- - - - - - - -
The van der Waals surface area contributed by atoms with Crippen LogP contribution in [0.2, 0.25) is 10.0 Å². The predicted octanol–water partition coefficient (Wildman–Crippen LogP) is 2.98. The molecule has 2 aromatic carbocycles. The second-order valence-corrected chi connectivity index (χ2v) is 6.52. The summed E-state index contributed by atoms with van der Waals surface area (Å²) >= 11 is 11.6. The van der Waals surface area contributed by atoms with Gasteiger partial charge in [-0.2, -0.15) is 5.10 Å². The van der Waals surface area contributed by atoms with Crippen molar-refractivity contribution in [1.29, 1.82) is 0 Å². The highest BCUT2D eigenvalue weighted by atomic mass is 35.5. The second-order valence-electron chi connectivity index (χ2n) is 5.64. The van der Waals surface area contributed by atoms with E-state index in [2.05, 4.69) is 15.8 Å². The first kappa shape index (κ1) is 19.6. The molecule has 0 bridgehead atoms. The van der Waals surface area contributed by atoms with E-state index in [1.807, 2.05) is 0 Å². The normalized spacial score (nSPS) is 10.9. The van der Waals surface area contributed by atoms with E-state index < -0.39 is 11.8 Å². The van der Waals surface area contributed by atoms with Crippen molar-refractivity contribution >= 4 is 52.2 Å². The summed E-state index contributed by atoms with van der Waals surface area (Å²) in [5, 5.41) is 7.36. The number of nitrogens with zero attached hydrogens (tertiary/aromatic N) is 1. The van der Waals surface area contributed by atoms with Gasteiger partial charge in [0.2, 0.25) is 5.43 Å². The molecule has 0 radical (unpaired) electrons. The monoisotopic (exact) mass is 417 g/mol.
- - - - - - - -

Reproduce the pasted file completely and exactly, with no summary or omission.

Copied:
The van der Waals surface area contributed by atoms with Crippen LogP contribution in [0.2, 0.25) is 10.0 Å². The predicted octanol–water partition coefficient (Wildman–Crippen LogP) is 2.98. The molecule has 2 aromatic carbocycles. The second-order valence-corrected chi connectivity index (χ2v) is 6.52. The summed E-state index contributed by atoms with van der Waals surface area (Å²) >= 11 is 11.6. The van der Waals surface area contributed by atoms with Gasteiger partial charge in [-0.2, -0.15) is 5.10 Å². The van der Waals surface area contributed by atoms with Crippen molar-refractivity contribution in [1.29, 1.82) is 0 Å². The highest BCUT2D eigenvalue weighted by atomic mass is 35.5. The second-order valence-electron chi connectivity index (χ2n) is 5.64. The van der Waals surface area contributed by atoms with E-state index in [2.05, 4.69) is 15.8 Å². The first kappa shape index (κ1) is 19.6. The molecule has 0 bridgehead atoms. The van der Waals surface area contributed by atoms with E-state index in [1.807, 2.05) is 0 Å². The normalized spacial score (nSPS) is 10.9. The van der Waals surface area contributed by atoms with E-state index < -0.39 is 11.8 Å². The van der Waals surface area contributed by atoms with Crippen molar-refractivity contribution >= 4 is 52.2 Å². The summed E-state index contributed by atoms with van der Waals surface area (Å²) in [5, 5.41) is 7.36. The number of nitrogens with zero attached hydrogens (tertiary/aromatic N) is 1. The van der Waals surface area contributed by atoms with Gasteiger partial charge in [0.2, 0.25) is 5.43 Å². The molecule has 0 radical (unpaired) electrons. The monoisotopic (exact) mass is 417 g/mol.